Supermarkets have for the most part signed up to the Courtauld 2025 Commitment on food waste. Supermarkets are already very adept at minimising waste – it is in their financial best interest to do so and waste figures for supermarkets are just over 1% of total food waste ‘from farm to fork’. Supermarkets are also very good at passing food waste either up the food supply system to producers and growers or down the chain to us the consumers. These are some of the reasons Ashley Green voted to broaden the Resolution to take in other agencies in the food supply system.
    Ashley Green and Beaconsfield WIs also voted to broaden the second part of the Resolution. Members felt that food charities are only a part of the solution to food poverty. While distributing food to Fareshare, the Trussell Trust and smaller, local charities is a valuable course of action, these charities are there to provide emergency help and more measures are needed to tackle food poverty at its roots.
    Ashley Green and Beaconsfield members are concerned that these weakness in the Resolution as it stands will be identified by several WIs in May and that they may as a result instruct their delegates to vote against it. This would mean the WI as an organisation would lose a valuable opportunity to take action on these issues. If the Amendment is approved by NFWI and the original proposer we would therefore request that – if not its wording – the fact that an Amendment is likely to be debated be publicised to WIs in time for May meetings. After all, if they are unaware of this they may not think to vote to give their delegates a discretionary vote.
    We are aware that this amendment extends the reach of the original Resolution and may not therefore satisfy the original proposer. However in our view the proposed wording does not prevent us from campaigning first or even predominantly on the issue of supermarkets’ food waste, and nor does it prevent the WI from calling for them and others to assign food to food charities.

    Hilary Haworth
    Chair, Education and Current Affairs
    Buckinghamshire Federation of Women’s Institutes

  3. Thank you to whoever posted my own amendment, but I would like National to post details of the other five rejected yesterday please.

  4. It seems to me that the flaw in the system is that many WIs do not have the skillset to word "SMART" resolutions. Ideas are good but they need expert guidance. The second problem is the lengthy timescale of the whole process which means that resolutions are overtaken by events, a problem highlighted by the supermarket emphasis of the food resolution. (I am not Hilary Howarth!)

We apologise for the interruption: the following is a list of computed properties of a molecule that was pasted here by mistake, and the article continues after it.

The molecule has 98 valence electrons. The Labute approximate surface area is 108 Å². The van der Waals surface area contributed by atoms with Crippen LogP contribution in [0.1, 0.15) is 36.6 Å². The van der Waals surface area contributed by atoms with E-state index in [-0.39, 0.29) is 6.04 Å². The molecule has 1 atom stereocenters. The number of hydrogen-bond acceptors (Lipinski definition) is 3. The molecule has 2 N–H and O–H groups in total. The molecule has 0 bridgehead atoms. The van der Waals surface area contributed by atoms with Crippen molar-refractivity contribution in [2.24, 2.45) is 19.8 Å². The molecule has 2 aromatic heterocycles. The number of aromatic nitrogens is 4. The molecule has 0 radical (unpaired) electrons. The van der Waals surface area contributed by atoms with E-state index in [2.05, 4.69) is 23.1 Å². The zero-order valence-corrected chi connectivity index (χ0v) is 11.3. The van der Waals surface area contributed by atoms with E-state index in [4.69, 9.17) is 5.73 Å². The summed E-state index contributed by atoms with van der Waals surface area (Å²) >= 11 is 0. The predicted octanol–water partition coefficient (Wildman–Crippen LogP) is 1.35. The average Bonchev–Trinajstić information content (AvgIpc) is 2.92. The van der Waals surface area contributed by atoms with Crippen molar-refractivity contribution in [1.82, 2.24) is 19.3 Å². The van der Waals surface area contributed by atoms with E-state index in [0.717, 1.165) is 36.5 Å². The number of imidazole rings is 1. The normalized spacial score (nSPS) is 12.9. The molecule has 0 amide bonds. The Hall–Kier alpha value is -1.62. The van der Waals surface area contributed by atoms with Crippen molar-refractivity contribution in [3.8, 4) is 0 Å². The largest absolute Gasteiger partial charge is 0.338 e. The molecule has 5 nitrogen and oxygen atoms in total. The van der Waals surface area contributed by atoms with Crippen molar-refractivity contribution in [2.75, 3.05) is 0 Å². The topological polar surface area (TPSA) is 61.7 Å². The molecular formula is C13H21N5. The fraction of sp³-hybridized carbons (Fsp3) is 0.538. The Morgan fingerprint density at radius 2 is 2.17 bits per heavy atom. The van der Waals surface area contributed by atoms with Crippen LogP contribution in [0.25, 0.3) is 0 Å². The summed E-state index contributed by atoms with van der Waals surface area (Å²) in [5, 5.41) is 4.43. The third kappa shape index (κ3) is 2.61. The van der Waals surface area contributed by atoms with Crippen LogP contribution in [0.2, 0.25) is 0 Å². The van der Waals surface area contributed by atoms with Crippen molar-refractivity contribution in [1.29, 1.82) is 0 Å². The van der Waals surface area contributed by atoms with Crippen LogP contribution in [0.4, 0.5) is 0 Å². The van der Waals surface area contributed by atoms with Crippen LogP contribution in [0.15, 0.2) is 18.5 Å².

1. SMART would be good - but they need to be Necessary too!

  5. It's unfortunate that the "What Happens Next" makes no mention of the importance of voting to allow discretion to the WI's representative. There's widespread ignorance and confusion about this important option: why is it left out above? A conspiracy theorist might wonder whether an excess of well-informed democracy would embarrass the folk at 104?

  6. (Just a practical note: there's a clock wrong somewhere in the system, as I've added a post above at 09:08 UK time and it shows as 01:08!)

  7. A piece I wrote in the wake of the 2015 Annual Meeting. Sadly still relevant now.
    Failing to Vote – what went wrong with the 2015 resolution?
    An exciting debate at the Centenary Annual Meeting resulted in the rejection of the Failing to Care Resolution. During the Resolution selection process this Resolution had been the hands down winner nationally. So how did the Resolution everyone wanted in December, which left others dead in the water at the Selection stage, become the Resolution nobody wanted in June?
    Do WI Resolutions have to be ‘SMART’?
    Anna Kidd had argued strongly that the Resolution if adopted would reflect badly on the WI as an organisation because its goals were not ‘SMART’. While this view seemed to catch the feeling of the meeting, do we want to make that the yardstick for our campaigning in the future?
    I think it safe to say that all of the WIs best Resolutions have all been Relevant. (At least at the time of their inception; the one about knicker elastic c.1958 may have had its day!) It is also true that in recent years a small number have definitely been rejected because they were not Specific enough. But can we really say that our resolutions need to be Measurable, Attainable and Time-Bound?
    Some of our best one haven’t - Not SOS for Honey Bees – nor Fair Deal for Milk Farmers. Both these have grown and changed over time as scientific understanding moves on, or as the economic situation shifts. I would argue that the broad sweep of these Resolutions has been their strength.
    I cannot agree that WI Resolutions should have to model themselves on business proposals - and I speak as a recovering business consultant. Target setting is great for business – but not necessarily for big issues of educating and campaigning. And target setting can very quickly lead to box ticking.